Check out the work of Jacob Lawerence, particularly his Migration Series. This 60-panel epic was completed when he was only 23 years old.
Tag Archives: Modern Art
Check out the work of Robert Reed, an alchemist of color and geometry. https://hyperallergic.com/491306/the-bauhaus-and-the-black-experience-the-magnificent-and-mysterious-robert-reed/
“Every era has to reinvent the project of “spirituality” for itself. (Spirituality = plans, terminologies, ideas of deportment aimed at the resolution of painful structural contradictions inherent in the human situation, at the completion of human consciousness, at transcendence.) In the modern era, one of the most active metaphors for the spiritual project is “art.”
…The newer myth, derived from a post-psychological conception of consciousness, installs within the activity of art many of the paradoxes involved in attaining an absolute state of being described by the great religious mystics. As the activity of the mystic must end in a via negative, a theology of God’s absence, a craving for the cloud of unknowingness beyond knowledge and for the silence beyond speech, so art must tend toward anti-art, the elimination of the “subject” (the “object,” the “image”), the substitution of chance for intention, and the pursuit of silence.
…no longer a confession, art is more than ever a deliverance, an exercise in asceticism. Through it, the artist becomes purified — of himself and, eventually, of his art, The artist (if not art itself) is still engaged in a progress toward “the good.” But formerly, the artist’s good was mastery of and fulfillment in his art. Now it’s suggested that the highest good for the artist is to reach that point where those goals of excellence become insignificant to him, emotionally and ethically, and he is more satisfied by being silent than by finding a voice in art.
…Committed to the idea that the power of art is located in its power to negate, the ultimate weapon in the artist’s inconsistent war with his audience is to verge closer and closer to silence… And none of the aggressions committed intentionally or inadvertently by modern artists have succeeded in either abolishing the audience or transforming it into something else. (A community engaged in a common activity?) They cannot. As long as art is understood and valued as an “absolute” activity, it will be a separate, elitist one. Elites presuppose masses. So far as the best art defines itself by essentially “priestly” aims, it presupposes and confirms the existence of a relatively passive, never fully initiated, voyeuristic laity which is regularly convoked to watch, listen, read, or hear — and then sent away.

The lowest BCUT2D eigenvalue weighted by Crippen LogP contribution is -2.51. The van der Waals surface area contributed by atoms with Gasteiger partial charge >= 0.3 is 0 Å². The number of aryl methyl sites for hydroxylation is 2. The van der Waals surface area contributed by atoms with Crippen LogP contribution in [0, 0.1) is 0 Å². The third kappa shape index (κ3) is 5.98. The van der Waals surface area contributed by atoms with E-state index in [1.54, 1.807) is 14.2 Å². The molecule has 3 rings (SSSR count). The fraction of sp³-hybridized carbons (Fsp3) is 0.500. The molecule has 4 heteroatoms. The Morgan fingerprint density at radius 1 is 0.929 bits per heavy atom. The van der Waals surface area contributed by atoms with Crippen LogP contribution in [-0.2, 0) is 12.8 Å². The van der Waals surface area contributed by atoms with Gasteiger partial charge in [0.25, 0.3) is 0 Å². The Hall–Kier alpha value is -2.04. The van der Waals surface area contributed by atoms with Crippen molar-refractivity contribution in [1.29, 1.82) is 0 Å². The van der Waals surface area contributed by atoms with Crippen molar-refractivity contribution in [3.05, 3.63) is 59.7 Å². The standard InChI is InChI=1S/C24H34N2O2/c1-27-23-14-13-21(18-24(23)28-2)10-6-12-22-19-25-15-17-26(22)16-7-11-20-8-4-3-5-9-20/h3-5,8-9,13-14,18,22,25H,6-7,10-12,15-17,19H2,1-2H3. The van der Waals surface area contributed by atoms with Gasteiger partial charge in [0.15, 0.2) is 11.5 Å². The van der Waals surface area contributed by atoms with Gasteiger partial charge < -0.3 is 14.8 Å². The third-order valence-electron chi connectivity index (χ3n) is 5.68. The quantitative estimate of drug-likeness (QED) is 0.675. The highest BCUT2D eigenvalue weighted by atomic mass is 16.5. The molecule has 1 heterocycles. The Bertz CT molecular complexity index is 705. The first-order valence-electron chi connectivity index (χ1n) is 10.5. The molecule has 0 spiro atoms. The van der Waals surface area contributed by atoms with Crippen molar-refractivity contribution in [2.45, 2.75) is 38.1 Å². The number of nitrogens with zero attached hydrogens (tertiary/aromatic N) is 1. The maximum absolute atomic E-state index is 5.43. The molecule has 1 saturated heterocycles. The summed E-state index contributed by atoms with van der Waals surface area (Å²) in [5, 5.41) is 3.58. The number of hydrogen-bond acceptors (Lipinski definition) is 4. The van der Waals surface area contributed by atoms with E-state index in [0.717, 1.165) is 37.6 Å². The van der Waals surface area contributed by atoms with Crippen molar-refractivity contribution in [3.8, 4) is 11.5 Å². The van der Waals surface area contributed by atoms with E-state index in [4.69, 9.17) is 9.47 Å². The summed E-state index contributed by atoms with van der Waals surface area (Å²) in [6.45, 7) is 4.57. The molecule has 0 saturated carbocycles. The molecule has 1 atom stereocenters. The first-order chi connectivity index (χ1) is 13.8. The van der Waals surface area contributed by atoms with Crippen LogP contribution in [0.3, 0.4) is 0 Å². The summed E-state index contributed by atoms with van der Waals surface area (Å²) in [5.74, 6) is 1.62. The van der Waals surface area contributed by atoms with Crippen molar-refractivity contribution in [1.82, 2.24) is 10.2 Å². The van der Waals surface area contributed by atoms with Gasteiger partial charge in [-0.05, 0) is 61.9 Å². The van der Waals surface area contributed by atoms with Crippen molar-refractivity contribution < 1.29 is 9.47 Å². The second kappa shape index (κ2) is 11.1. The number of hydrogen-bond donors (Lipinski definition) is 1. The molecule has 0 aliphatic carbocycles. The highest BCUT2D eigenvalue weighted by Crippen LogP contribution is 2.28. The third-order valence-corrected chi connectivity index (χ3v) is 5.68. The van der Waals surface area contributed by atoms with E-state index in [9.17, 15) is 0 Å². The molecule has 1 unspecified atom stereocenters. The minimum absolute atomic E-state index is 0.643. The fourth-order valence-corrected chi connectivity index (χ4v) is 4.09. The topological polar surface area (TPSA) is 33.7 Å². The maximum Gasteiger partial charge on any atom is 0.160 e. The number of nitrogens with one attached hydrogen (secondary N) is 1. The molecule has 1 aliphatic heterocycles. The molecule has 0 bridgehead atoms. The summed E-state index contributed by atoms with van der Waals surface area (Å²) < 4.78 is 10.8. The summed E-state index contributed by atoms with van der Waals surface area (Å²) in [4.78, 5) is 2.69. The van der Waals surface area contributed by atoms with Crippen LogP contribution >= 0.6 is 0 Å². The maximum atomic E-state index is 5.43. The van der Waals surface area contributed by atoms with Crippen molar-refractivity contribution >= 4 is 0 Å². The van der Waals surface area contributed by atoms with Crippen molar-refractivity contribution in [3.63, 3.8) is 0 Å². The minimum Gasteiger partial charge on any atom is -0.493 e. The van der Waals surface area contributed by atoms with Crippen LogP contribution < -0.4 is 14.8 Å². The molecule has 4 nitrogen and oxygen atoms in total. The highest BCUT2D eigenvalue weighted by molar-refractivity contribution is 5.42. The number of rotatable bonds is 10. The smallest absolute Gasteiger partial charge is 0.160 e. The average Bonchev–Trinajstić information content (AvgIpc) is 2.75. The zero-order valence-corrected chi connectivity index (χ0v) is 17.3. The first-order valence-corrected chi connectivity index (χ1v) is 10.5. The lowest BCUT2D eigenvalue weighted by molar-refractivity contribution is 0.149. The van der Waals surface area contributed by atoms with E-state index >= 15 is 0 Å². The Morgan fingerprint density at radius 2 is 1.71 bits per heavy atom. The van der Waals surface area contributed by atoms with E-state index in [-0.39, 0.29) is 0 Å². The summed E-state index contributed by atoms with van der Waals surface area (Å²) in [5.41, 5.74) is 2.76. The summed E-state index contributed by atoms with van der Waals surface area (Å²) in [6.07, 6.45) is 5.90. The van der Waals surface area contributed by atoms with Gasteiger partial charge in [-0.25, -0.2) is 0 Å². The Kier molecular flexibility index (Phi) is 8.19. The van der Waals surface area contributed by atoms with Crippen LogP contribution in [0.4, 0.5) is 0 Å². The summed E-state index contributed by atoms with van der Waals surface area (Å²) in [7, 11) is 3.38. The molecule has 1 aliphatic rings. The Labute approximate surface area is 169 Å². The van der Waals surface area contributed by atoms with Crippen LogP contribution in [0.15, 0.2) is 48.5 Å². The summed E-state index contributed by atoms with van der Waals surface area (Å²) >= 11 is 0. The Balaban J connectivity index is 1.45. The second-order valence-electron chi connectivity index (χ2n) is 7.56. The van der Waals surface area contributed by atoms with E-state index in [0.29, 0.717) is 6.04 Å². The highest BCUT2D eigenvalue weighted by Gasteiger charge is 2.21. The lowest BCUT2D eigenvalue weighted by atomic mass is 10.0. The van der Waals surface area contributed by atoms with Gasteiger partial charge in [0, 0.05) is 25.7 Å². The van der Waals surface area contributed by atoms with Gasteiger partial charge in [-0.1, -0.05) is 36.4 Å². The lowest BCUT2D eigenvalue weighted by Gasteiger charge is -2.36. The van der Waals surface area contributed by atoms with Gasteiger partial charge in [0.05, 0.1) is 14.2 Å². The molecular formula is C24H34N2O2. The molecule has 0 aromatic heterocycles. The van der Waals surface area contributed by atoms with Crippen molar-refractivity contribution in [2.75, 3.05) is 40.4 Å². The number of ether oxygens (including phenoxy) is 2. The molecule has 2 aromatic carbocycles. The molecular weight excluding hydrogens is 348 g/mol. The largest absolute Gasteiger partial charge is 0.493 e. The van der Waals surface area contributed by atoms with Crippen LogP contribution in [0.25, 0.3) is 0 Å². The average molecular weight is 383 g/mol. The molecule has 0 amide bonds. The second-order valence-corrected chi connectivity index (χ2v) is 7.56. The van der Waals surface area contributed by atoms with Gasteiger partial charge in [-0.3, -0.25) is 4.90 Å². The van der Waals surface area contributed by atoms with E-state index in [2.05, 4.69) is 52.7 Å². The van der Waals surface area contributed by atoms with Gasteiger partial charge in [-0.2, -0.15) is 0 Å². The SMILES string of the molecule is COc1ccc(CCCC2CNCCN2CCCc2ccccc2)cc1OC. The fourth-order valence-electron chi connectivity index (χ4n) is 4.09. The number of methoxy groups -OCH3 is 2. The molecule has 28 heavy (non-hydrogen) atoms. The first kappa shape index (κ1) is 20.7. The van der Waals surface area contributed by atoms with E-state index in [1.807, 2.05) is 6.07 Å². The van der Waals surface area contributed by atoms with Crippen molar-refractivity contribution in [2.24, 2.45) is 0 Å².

…But these programs for art’s impoverishment must not be understood simply as terroristic admonitions to audiences, but as strategies for improving the audience’s experience. The notions of silence, emptiness, reduction, sketch out new prescriptions for looking, hearing, etc. — specifically, either for having a more immediate, sensuous experience of art or for confronting the art work in a more conscious, conceptual way.
…Contemporary art, no matter how much it’s defined itself by a taste for negation, can still be analyzed as a set of assertions, of a formal kind. For instance, each work of art gives us a form or paradigm or model of knowing something, an epistemology.”
A friend recently loaned me an excellent book on teaching art appreciation: Getting It: A guide to understanding and appreciating art by Becky Hendrick. Below is a simple outline of the book’s main points.
Art Appreciation=Life Appreciation
2 Requirements for Appreciating Art:
1. Look at it objectively without prejudice
2. Know enough information about its relationship to history and culture
-Not created for external demands (like graphic design or advertisements, it’s internally motivated)
-Non-verbal language, looking at art is like hearing a foreign language for the first time
-Content rather than subject matter (not an one sentence “answer”)
-“That’s terrible” really means “I don’t like it” Learn to be aware of personal preference
-If you bring the wrong set of expectations to a work of art you won’t be able to “get it”
-Most people spend an average of 10 seconds looking at a work of art
How to Look at Art:
-Describe it objectively without interpretation (a skill that needs to be practiced)
-Make subjective connections (this makes me think of_______)
-Analyze the content of the work
-Interpret and judge
-Artists communicate in a different language they learn through making art
-Line, shape, space, value, color, texture, etc.
-Artists make a series of decisions based on their knowledge of their visual vocabulary
-If it’s in a book or on a screen it’s not actually the work of art
-Pictures can’t communicate scale or subtleties
“Art may not ‘mean’ anything in the literal sense, but like the atmosphere preceding a storm, it puts us into a frame of mind for pondering the timeless questions of existences and meaning.”